Sadly, criminals aren’t regulated as to how long they’re allowed to keep such information, so they’re likely to keep it forever. “It may take longer for thieves to understand how to use these new pieces of information, but they will eventually be used,” says identity theft expert John Sileo on his website.

Sileo says he lost his former business and more than $300,000 to identity theft and data breach, before using these experiences to his advantage, eventually ending up working for the Department of Defense, Pfizer and the FDIC. 

Fingerprint

“Ultimately, this could be more dangerous than having your ATM PIN, credit card number, or Social Security Number stolen, and it will take longer to clear up. In a worst-case-scenario, someone inside of the biometric database company could attach their fingerprint to your record — and suddenly they are you. The reverse is also true, where they put your fingerprint in their profile, so that if they are convicted of a crime, the proof of criminality is attached to your finger.

“What will you do when your digitized fingerprints wind up on a government No-Fly list? If you think it takes forever to board a plane now, wait until every law enforcement agency in the free world has your fingerprints on file as a suspected thief or, worse, a terrorist.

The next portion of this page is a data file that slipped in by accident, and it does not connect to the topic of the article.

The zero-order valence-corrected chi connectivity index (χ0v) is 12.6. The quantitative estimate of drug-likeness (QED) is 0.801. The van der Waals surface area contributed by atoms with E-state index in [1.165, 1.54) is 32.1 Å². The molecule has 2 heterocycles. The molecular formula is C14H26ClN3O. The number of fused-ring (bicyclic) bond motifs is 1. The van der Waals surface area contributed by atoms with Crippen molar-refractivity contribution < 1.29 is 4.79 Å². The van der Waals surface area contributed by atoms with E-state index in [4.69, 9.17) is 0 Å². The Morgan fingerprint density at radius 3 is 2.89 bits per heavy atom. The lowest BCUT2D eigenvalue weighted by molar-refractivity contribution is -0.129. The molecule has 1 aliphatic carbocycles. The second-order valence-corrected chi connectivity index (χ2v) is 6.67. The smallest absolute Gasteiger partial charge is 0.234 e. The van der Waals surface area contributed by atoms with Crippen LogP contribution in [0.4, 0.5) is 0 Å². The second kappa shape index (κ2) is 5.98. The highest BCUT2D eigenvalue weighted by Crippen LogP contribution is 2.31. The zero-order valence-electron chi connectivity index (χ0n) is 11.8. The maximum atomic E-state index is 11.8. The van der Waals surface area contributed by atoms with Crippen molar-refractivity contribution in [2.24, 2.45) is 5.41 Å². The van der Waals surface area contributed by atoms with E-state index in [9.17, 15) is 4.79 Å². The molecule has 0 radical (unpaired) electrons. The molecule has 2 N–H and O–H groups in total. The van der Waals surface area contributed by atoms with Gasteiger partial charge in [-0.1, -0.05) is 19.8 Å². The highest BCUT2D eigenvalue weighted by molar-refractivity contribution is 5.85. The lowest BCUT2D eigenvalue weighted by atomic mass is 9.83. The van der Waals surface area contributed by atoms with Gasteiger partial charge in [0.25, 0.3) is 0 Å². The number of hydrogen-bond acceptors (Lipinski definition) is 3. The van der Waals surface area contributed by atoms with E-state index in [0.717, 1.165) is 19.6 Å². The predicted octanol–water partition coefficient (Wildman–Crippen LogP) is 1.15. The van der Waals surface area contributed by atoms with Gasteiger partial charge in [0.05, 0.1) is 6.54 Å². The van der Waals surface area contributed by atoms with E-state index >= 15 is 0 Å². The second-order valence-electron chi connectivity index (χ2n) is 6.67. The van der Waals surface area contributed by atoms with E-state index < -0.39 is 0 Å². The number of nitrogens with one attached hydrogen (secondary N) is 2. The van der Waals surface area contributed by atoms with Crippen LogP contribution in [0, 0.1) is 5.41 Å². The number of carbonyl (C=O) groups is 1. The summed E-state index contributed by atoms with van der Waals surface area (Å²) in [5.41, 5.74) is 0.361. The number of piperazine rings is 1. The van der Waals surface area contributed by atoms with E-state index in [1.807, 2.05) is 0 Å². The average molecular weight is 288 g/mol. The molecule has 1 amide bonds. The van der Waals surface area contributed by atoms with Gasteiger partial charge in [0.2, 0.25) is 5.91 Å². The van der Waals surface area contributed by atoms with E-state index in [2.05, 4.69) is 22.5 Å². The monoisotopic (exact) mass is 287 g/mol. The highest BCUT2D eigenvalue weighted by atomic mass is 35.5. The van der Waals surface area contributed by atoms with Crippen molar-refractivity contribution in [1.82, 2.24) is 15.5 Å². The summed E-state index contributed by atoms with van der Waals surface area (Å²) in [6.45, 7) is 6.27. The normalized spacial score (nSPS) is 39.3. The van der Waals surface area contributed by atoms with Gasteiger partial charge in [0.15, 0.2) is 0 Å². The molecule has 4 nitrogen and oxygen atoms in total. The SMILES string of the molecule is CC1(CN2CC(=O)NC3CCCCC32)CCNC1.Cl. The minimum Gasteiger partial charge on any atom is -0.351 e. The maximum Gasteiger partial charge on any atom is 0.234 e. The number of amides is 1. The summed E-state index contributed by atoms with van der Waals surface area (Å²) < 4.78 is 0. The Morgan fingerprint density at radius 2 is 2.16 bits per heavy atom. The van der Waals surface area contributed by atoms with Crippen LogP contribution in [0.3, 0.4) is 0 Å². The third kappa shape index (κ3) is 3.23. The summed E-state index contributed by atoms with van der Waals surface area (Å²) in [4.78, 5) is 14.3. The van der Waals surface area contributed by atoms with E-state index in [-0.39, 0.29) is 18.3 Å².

Access console

“The reality is that biometrics could be a great alternative to securing one’s identity – and they are quickly becoming a part of everyday identification.  But we can’t go forward into the new world of biometrics thinking that it solves all of our problems. Like the ‘security codes’ on the back of our credit cards, like the two forms of authentication required for most banks, like wireless encryption standards – thieves eventually find work-arounds. And so too will they work around biometrics.”

“While it's easy to update your password or get a new credit card number, you can't get a new finger,” wrote renowned security expert Bruce Schneier in a blog shortly after the OPM hack.

“And now, for the rest of their lives, 5.6 million US government employees need to remember that someone, somewhere, has their fingerprints. 

“We really don't know the future value of this data. If, in twenty years, we routinely use our fingerprints at ATM machines, that fingerprint database will become very profitable to criminals. If fingerprints start being used on our computers to authorize our access to files and data, that database will become very profitable to spies.”

In my own (albeit depressing and slightly dystopian) view of the drawbacks of a “biometric-everything” future, I’m wondering if financial organisations might insist that customers who know their prints – or any other biometric data – may have been compromised, should (by law) come clean and declare this fact.

Might this lead to the creation of an underclass, who are considered less secure for things like web banking or even less employable? Who knows? Personally, I’m not really looking forward to finding out.

June 21, 2018 | By Jonathan Craymer